For Walters, her new producer hat was not about wanting to maintain control, but rather wanting to sidestep needing to ask for permission. "This project wouldn't neatly fit into any of the niches I'm really familiar with in Boston theatre. Black actors are still discussing permission. How is permission granted? Who gives out the permission? I realized there is really no permission needed throughout this process." She explains how, based on dramaturgical work researched by Michael Anderson, Ciera-Sade Wade, and the cast, the historical reality of a Black Tyrone family is entirely viable. "I really dove into the dramaturgical work. We all wanted to be real about it. So we looked at Black history, and there have always been Black actors who have excelled in performing Shakespeare." She elaborates on how research into the Oak Bluffs community on Martha's Vineyard, which had a significant draw in the 19th century for people of West-African descent, as well as the widespread reliance on medical morphine across class and racial divides suggested that a Black Mary Tyrone is entirely believable.

Early discussions with the cast saw them confronting ideas that audiences may have raised upon seeing this production. Was this a "color-blind" world in which a team of Black actors was playing a white, Irish-American family? "This is absolutely not a 'color-blind' production," she affirms. "We approached everything from the understanding that the Tyrones are a Black family. All of the assumptions and details of the story- a Black family, in the United States, in 1912, a Black woman married to a Black actor, living in a nice summer house. This is a Black family. Maybe this is not every Black family, but no plays written about Black families are about all Black families."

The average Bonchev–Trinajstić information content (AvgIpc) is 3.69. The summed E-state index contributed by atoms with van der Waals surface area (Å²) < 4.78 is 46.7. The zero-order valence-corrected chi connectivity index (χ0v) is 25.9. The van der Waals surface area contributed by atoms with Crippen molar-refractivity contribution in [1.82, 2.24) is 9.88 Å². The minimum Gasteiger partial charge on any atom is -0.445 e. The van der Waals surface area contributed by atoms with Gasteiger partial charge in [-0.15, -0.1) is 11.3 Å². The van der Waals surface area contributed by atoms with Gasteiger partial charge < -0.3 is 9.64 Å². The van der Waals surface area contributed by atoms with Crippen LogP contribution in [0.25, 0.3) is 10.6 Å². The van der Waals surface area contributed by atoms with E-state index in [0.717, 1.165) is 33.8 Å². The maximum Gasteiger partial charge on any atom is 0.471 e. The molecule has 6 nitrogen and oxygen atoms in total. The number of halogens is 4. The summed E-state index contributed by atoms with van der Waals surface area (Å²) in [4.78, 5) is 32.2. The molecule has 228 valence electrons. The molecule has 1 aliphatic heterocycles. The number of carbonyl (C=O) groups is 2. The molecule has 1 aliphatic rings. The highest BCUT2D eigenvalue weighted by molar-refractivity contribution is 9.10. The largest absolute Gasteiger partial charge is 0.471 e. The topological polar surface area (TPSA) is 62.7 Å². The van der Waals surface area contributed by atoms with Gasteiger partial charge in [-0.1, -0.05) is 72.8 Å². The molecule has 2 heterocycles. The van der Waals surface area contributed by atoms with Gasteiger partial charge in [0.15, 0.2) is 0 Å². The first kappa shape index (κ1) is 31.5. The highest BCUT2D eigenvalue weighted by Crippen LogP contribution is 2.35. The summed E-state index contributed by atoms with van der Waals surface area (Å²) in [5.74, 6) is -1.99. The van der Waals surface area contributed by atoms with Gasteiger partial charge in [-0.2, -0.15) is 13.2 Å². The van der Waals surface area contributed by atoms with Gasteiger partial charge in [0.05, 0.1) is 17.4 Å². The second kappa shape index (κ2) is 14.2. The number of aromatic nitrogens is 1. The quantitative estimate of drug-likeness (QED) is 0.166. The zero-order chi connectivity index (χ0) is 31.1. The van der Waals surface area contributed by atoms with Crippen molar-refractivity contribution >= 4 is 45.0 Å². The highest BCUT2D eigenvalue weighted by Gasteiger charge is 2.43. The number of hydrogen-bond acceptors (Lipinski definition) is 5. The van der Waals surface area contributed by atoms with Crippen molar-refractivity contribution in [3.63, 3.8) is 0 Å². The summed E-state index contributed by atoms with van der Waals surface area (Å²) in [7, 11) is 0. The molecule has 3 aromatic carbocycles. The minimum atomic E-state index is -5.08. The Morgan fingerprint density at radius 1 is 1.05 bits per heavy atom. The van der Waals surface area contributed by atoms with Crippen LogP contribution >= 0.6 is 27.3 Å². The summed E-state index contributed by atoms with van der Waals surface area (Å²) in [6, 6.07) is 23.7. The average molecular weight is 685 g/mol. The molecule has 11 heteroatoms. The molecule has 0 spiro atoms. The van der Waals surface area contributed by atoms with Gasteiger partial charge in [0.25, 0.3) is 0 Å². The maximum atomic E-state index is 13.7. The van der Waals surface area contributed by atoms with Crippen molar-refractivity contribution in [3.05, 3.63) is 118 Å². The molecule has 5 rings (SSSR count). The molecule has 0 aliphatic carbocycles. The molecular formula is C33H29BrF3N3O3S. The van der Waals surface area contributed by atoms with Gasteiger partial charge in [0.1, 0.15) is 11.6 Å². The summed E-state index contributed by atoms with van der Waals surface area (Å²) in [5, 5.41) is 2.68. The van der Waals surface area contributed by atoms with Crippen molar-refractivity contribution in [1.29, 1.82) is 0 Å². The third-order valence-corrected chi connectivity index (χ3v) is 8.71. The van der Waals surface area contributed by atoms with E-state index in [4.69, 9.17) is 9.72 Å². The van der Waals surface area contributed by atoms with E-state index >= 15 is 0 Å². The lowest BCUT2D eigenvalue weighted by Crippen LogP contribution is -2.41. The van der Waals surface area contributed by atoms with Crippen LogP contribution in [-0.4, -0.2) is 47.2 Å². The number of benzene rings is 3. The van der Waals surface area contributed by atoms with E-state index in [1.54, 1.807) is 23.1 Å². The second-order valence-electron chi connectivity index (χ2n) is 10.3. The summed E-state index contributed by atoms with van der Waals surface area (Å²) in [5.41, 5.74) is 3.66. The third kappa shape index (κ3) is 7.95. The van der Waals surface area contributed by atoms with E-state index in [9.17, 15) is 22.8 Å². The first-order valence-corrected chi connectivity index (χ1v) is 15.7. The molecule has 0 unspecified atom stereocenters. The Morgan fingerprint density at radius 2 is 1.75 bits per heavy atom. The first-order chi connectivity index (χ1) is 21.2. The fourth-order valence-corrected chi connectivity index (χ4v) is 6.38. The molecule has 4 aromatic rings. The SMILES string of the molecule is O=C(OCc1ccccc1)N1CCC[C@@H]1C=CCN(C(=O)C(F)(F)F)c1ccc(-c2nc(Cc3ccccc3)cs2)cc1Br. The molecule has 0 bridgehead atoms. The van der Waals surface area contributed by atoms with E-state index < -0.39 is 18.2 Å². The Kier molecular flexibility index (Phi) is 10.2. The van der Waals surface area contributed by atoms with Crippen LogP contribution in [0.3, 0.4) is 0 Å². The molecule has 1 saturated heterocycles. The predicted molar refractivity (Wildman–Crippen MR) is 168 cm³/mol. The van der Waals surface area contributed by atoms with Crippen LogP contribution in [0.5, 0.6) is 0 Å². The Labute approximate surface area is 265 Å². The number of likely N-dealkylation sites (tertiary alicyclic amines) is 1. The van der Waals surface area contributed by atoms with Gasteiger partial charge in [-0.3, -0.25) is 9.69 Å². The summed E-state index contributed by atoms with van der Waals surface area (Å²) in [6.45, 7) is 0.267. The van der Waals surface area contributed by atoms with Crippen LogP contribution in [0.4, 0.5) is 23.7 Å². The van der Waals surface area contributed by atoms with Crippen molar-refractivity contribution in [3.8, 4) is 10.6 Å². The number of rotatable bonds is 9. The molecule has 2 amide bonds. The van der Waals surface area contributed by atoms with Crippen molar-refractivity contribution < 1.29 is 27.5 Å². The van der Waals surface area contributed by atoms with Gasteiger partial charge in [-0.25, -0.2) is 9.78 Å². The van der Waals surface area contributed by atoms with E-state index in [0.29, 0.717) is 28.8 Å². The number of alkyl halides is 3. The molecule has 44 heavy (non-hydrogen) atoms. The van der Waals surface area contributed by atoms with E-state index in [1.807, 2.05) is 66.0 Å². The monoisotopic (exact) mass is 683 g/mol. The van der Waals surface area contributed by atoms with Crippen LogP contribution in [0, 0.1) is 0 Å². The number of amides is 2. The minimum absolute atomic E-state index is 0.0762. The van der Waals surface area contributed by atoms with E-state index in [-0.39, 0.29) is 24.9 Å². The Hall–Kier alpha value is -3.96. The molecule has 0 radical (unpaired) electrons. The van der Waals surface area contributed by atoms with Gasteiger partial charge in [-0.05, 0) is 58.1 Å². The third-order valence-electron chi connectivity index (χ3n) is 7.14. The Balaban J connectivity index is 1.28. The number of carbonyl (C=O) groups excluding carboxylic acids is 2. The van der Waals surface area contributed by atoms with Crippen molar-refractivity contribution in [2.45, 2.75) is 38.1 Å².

She relays a question that came up in discussions with the actors, "What makes a Black play?" and shares how some actors felt that Richard Wright's canonical novel, Native Son, actually reflects their own family history less significantly than Long Day's Journey Into Night. "This is not a happy family, but it is a family that clings to each other in ways we could identify with. The experience with this script made all of us realize there is more to discover in the poetic language of this play."

Walters says that, without any concrete plans in place, the team hopes to be able to stage the production in a theatre one day. The reading is an excellent look at the potential poignancy of this idea that would certainly develop further with the original score commissioned for the production alongside songs, dances, and staged combat. Those unfamiliar with O'Neill's script could not have a more unpasteurized, contemporary glimpse of the turmoils within this foreboding work of American drama.